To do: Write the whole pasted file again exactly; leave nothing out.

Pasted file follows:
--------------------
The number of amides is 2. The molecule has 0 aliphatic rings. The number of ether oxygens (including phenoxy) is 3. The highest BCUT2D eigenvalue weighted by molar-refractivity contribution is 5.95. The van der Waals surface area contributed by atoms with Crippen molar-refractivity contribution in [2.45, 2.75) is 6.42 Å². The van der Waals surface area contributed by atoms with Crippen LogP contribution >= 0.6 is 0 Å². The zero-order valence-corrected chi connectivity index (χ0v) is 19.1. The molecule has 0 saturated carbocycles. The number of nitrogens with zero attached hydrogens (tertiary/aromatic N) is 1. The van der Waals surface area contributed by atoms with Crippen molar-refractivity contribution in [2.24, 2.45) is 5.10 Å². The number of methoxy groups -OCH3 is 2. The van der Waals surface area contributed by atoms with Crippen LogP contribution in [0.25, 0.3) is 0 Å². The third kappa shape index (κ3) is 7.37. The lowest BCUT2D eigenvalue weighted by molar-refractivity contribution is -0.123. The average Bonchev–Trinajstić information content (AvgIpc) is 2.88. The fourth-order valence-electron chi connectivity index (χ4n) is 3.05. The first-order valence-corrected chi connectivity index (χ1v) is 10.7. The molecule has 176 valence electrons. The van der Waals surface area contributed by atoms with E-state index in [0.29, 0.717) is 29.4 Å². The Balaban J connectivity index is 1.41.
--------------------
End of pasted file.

The number of amides is 2. The molecule has 0 aliphatic rings. The number of ether oxygens (including phenoxy) is 3. The highest BCUT2D eigenvalue weighted by molar-refractivity contribution is 5.95. The van der Waals surface area contributed by atoms with Crippen molar-refractivity contribution in [2.45, 2.75) is 6.42 Å². The van der Waals surface area contributed by atoms with Crippen LogP contribution >= 0.6 is 0 Å². The zero-order valence-corrected chi connectivity index (χ0v) is 19.1. The molecule has 0 saturated carbocycles. The number of nitrogens with zero attached hydrogens (tertiary/aromatic N) is 1. The van der Waals surface area contributed by atoms with Crippen molar-refractivity contribution in [2.24, 2.45) is 5.10 Å². The number of methoxy groups -OCH3 is 2. The van der Waals surface area contributed by atoms with Crippen LogP contribution in [0.25, 0.3) is 0 Å². The third kappa shape index (κ3) is 7.37. The lowest BCUT2D eigenvalue weighted by molar-refractivity contribution is -0.123. The average Bonchev–Trinajstić information content (AvgIpc) is 2.88. The fourth-order valence-electron chi connectivity index (χ4n) is 3.05. The first-order valence-corrected chi connectivity index (χ1v) is 10.7. The molecule has 176 valence electrons. The van der Waals surface area contributed by atoms with E-state index in [0.29, 0.717) is 29.4 Å². The Balaban J connectivity index is 1.41.